Lung Cancer: Early Detection is Key to Survival

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Lung cancer is the leading cause of cancer deaths. It makes up almost 25% of all cancer-related deaths, which is more than colon, breast, and prostate cancers combined. This year alone, lung cancer has resulted in over 131,000 deaths in the United States.

What causes lung cancer?

According to the American Cancer Society, between 80-90% of lung cancer diagnoses can be attributed to a history of smoking. Experts say the risk of cancer is significantly increased for people that smoke heavily and for a prolonged time period. Other risk factors include prolonged exposure to secondhand smoke, radon gas, asbestos, and other carcinogens, as well as previous radiation therapy or a family history of the disease.

What are the symptoms of lung cancer?

In the early stages, symptoms of lung cancer aren’t often present. It isn’t until the disease reaches more advanced stages that symptoms typically begin to occur.

Common symptoms of lung cancer include:

  • a lingering cough
  • shortness of breath
  • chest pain
  • hoarseness

Why is it important to detect lung cancer early?

Because the disease is incredibly aggressive, lung cancer often remains undiagnosed until it reaches an advanced stage. Unfortunately, at these advanced stages, there are limited treatment options. It’s also common that by the time the disease is detected, the cancer cells have spread to other parts of the body.

“As with most diseases, early detection is key to increasing a patient’s chance of survival,” said Archbold General Surgeon Ed Hall, MD. “This is specifically true with lung cancer because most of the time patients will not experience symptoms until the disease is severely advanced.”

Low-Dose CT Lung Cancer Screenings at Archbold

For those at high risk of developing lung cancer, physicians recommend scheduling an annual low-dose CT lung cancer screening as a proactive way to detect the disease early.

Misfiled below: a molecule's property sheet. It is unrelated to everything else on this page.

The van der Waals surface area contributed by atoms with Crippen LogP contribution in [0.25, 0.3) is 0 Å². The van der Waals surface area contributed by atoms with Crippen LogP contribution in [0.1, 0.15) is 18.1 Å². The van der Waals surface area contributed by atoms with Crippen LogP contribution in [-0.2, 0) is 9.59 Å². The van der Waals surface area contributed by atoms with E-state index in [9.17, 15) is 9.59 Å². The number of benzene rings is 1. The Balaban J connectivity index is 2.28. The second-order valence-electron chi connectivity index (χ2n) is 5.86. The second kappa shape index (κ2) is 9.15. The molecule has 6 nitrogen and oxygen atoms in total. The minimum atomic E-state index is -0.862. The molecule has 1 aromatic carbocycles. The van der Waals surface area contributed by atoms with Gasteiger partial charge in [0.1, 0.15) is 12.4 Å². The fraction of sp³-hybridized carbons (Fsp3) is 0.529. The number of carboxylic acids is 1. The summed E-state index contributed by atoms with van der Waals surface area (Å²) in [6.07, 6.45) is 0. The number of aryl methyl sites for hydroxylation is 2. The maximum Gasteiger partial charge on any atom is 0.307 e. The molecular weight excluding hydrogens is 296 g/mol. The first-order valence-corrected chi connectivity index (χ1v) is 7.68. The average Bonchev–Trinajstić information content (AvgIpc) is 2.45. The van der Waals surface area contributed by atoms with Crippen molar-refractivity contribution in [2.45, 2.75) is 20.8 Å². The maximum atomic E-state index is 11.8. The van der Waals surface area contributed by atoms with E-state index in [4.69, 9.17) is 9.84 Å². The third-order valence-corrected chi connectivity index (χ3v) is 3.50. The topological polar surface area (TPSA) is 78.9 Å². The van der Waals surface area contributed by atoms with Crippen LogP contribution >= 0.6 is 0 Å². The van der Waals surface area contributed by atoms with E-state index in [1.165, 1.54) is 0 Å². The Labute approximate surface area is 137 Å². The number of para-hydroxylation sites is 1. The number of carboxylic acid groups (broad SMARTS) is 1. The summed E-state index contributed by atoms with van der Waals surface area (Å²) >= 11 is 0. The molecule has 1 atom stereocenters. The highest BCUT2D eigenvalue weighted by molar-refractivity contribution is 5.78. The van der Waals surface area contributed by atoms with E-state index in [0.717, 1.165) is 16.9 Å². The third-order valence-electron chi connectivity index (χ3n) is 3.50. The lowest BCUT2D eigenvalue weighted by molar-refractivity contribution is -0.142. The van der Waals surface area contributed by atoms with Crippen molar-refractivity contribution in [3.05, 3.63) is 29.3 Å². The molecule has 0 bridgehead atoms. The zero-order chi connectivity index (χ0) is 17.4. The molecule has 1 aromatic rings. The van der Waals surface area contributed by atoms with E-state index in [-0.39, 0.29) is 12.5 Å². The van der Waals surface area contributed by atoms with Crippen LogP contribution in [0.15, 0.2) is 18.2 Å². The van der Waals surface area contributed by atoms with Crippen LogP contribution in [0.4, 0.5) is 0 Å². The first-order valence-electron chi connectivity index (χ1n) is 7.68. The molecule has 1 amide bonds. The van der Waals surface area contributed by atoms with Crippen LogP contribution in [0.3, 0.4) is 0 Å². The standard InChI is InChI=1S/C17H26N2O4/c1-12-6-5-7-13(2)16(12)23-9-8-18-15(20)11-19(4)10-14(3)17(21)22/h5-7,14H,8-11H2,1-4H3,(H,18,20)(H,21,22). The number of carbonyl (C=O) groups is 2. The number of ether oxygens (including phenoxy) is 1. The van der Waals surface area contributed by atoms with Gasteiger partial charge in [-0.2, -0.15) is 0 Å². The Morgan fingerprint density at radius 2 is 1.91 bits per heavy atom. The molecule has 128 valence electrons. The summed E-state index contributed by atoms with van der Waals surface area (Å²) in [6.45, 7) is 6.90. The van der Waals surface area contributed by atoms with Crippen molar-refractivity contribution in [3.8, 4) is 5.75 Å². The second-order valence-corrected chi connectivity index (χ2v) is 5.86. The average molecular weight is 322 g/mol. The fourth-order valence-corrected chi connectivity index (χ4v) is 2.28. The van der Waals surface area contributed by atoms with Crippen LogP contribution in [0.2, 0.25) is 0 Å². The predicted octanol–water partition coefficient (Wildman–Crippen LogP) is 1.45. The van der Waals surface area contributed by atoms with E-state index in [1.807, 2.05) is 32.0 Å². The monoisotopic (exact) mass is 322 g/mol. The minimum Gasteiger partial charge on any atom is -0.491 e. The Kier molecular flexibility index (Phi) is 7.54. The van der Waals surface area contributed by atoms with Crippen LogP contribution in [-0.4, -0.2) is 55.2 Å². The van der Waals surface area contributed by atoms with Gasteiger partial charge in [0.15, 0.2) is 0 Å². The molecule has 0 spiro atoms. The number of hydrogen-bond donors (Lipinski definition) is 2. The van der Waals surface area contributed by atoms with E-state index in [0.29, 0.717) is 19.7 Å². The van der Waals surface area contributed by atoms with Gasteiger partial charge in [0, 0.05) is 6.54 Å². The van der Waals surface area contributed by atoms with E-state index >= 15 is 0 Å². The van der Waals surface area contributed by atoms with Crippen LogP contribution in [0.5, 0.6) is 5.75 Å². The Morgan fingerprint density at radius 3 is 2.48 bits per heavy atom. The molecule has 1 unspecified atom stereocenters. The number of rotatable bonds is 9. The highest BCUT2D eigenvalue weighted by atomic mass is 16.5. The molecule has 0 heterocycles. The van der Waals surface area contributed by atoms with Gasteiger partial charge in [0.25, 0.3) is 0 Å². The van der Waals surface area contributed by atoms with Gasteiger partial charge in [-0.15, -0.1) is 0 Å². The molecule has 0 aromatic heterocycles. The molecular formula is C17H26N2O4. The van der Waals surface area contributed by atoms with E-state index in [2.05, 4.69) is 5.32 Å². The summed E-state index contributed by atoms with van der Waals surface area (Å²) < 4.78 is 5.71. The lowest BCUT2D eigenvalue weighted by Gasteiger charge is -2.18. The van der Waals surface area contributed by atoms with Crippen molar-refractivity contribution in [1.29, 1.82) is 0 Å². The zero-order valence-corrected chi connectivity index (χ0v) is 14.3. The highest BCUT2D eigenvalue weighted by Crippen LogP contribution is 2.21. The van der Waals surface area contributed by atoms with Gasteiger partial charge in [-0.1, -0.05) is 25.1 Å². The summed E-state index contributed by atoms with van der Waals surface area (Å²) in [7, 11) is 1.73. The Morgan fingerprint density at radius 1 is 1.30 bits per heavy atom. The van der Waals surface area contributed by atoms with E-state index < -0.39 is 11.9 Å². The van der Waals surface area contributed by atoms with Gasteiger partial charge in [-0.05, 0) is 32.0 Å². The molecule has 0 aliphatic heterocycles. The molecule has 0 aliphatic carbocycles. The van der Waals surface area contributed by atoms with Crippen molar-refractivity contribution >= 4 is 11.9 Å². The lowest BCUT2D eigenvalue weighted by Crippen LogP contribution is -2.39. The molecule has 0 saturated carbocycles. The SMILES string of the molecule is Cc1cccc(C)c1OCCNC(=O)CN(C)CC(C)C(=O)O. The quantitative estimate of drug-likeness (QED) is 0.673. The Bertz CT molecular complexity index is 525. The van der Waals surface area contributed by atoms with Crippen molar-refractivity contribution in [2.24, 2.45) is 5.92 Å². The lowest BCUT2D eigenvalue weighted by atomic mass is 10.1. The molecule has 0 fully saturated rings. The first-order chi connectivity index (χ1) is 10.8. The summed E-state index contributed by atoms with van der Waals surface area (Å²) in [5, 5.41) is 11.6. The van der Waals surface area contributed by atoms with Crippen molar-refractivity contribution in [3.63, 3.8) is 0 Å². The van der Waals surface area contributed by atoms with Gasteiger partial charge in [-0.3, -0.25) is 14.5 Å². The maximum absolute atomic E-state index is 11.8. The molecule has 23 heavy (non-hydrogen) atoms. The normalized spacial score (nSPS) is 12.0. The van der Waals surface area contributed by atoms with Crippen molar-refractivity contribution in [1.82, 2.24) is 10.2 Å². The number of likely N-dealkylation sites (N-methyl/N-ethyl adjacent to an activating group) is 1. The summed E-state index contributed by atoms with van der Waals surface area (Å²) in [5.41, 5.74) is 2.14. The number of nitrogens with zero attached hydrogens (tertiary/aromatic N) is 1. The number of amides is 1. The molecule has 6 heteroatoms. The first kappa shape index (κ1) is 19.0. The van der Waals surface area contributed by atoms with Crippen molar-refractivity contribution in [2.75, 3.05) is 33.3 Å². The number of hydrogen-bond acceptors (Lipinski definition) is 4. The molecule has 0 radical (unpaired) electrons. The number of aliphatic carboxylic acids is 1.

During a low-dose computed tomography (also called a low-dose CT scan) a patient lies on a table while an X-ray machine uses a low dose (amount) of radiation to make detailed images of your lungs. The scan only takes a few minutes and is not painful. After a scan is taken of the patient’s chest, the images are read by a radiologist to determine if there are abnormalities that require further evaluation.

“Low-dose lung cancer screenings are truly lifesaving because they can provide a diagnosis long before symptoms of lung cancer start,” said Dr. Hall. “Lung cancer is often an aggressive disease. It’s critical we catch it in its earliest stage so we can offer the best treatment options for our patients.”

You should talk with your physicians about scheduling an annual low-dose CT lung cancer screening if:

  • You are a current smoker
  • You are a former smoker who has quit within the last 15 years
  • You are a non-smoker who has experienced/currently experiences prolonged exposure to second-hand smoke or cancer-causing agents
  • You have a family history of lung cancer

Low-dose CT screenings are available, by physician order only, at Archbold’s Ambulatory Care Center in Thomasville, Archbold’s Mitchell County Hospital in Camilla, and the Imaging Center at Grady General Hospital in Cairo.

Talk with your doctor to see if an annual low-dose CT lung cancer screening is right for you.


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